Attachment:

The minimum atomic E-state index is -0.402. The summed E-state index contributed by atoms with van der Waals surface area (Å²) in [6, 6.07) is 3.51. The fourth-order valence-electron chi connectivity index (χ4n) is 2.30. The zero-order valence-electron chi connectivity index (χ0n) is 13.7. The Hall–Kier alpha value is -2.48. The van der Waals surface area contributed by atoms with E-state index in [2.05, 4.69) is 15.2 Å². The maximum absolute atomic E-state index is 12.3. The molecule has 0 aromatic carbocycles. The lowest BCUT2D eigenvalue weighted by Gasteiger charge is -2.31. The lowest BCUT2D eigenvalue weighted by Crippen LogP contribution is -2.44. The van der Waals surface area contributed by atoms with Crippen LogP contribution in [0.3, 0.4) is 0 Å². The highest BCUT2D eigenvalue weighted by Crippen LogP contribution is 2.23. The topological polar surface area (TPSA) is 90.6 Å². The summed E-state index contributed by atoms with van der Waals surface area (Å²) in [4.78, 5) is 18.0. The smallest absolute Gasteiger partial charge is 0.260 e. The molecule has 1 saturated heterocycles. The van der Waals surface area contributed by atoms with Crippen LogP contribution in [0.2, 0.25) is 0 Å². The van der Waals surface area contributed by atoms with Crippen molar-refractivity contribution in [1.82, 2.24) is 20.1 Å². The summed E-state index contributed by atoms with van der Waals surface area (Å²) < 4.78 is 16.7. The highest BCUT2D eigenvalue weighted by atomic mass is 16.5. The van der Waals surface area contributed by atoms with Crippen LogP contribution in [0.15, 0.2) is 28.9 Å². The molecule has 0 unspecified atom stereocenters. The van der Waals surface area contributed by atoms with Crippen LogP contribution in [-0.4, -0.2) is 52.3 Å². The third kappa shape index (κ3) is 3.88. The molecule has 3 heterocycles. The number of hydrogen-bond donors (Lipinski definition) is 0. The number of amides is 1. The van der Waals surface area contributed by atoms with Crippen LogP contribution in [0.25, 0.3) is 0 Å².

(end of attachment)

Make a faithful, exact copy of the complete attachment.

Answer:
The minimum atomic E-state index is -0.402. The summed E-state index contributed by atoms with van der Waals surface area (Å²) in [6, 6.07) is 3.51. The fourth-order valence-electron chi connectivity index (χ4n) is 2.30. The zero-order valence-electron chi connectivity index (χ0n) is 13.7. The Hall–Kier alpha value is -2.48. The van der Waals surface area contributed by atoms with E-state index in [2.05, 4.69) is 15.2 Å². The maximum absolute atomic E-state index is 12.3. The molecule has 0 aromatic carbocycles. The lowest BCUT2D eigenvalue weighted by Gasteiger charge is -2.31. The lowest BCUT2D eigenvalue weighted by Crippen LogP contribution is -2.44. The van der Waals surface area contributed by atoms with Crippen LogP contribution in [0.3, 0.4) is 0 Å². The highest BCUT2D eigenvalue weighted by Crippen LogP contribution is 2.23. The topological polar surface area (TPSA) is 90.6 Å². The summed E-state index contributed by atoms with van der Waals surface area (Å²) in [4.78, 5) is 18.0. The smallest absolute Gasteiger partial charge is 0.260 e. The molecule has 1 saturated heterocycles. The van der Waals surface area contributed by atoms with Crippen LogP contribution in [0.2, 0.25) is 0 Å². The van der Waals surface area contributed by atoms with Crippen molar-refractivity contribution in [1.82, 2.24) is 20.1 Å². The summed E-state index contributed by atoms with van der Waals surface area (Å²) < 4.78 is 16.7. The highest BCUT2D eigenvalue weighted by atomic mass is 16.5. The van der Waals surface area contributed by atoms with Crippen LogP contribution in [0.15, 0.2) is 28.9 Å². The molecule has 0 unspecified atom stereocenters. The van der Waals surface area contributed by atoms with Crippen LogP contribution in [-0.4, -0.2) is 52.3 Å². The third kappa shape index (κ3) is 3.88. The molecule has 3 heterocycles. The number of hydrogen-bond donors (Lipinski definition) is 0. The number of amides is 1. The van der Waals surface area contributed by atoms with Crippen LogP contribution in [0.25, 0.3) is 0 Å².